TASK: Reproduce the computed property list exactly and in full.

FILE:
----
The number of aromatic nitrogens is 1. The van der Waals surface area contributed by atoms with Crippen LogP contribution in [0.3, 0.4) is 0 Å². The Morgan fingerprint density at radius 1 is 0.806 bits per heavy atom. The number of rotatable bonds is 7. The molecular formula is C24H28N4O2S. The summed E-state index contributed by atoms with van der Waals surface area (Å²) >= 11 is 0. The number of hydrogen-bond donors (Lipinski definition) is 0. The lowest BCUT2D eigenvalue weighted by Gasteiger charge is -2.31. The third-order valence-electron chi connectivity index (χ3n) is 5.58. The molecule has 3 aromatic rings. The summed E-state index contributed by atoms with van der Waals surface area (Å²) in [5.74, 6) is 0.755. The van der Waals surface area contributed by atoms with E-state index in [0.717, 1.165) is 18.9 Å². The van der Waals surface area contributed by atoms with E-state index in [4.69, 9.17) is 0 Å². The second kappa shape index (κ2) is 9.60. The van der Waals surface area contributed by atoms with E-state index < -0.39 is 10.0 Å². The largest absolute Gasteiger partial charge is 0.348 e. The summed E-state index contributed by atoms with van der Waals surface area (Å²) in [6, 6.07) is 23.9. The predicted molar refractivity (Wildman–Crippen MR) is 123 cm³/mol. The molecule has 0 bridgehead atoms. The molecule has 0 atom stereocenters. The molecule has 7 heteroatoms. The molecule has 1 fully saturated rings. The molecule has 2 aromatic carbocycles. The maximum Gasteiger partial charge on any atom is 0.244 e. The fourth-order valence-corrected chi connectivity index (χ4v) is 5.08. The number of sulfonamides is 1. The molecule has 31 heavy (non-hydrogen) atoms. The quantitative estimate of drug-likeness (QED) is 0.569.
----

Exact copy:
The number of aromatic nitrogens is 1. The van der Waals surface area contributed by atoms with Crippen LogP contribution in [0.3, 0.4) is 0 Å². The Morgan fingerprint density at radius 1 is 0.806 bits per heavy atom. The number of rotatable bonds is 7. The molecular formula is C24H28N4O2S. The summed E-state index contributed by atoms with van der Waals surface area (Å²) >= 11 is 0. The number of hydrogen-bond donors (Lipinski definition) is 0. The lowest BCUT2D eigenvalue weighted by Gasteiger charge is -2.31. The third-order valence-electron chi connectivity index (χ3n) is 5.58. The molecule has 3 aromatic rings. The summed E-state index contributed by atoms with van der Waals surface area (Å²) in [5.74, 6) is 0.755. The van der Waals surface area contributed by atoms with E-state index in [0.717, 1.165) is 18.9 Å². The van der Waals surface area contributed by atoms with E-state index in [4.69, 9.17) is 0 Å². The second kappa shape index (κ2) is 9.60. The van der Waals surface area contributed by atoms with E-state index < -0.39 is 10.0 Å². The largest absolute Gasteiger partial charge is 0.348 e. The summed E-state index contributed by atoms with van der Waals surface area (Å²) in [6, 6.07) is 23.9. The predicted molar refractivity (Wildman–Crippen MR) is 123 cm³/mol. The molecule has 0 bridgehead atoms. The molecule has 0 atom stereocenters. The molecule has 7 heteroatoms. The molecule has 1 fully saturated rings. The molecule has 2 aromatic carbocycles. The maximum Gasteiger partial charge on any atom is 0.244 e. The fourth-order valence-corrected chi connectivity index (χ4v) is 5.08. The number of sulfonamides is 1. The molecule has 31 heavy (non-hydrogen) atoms. The quantitative estimate of drug-likeness (QED) is 0.569.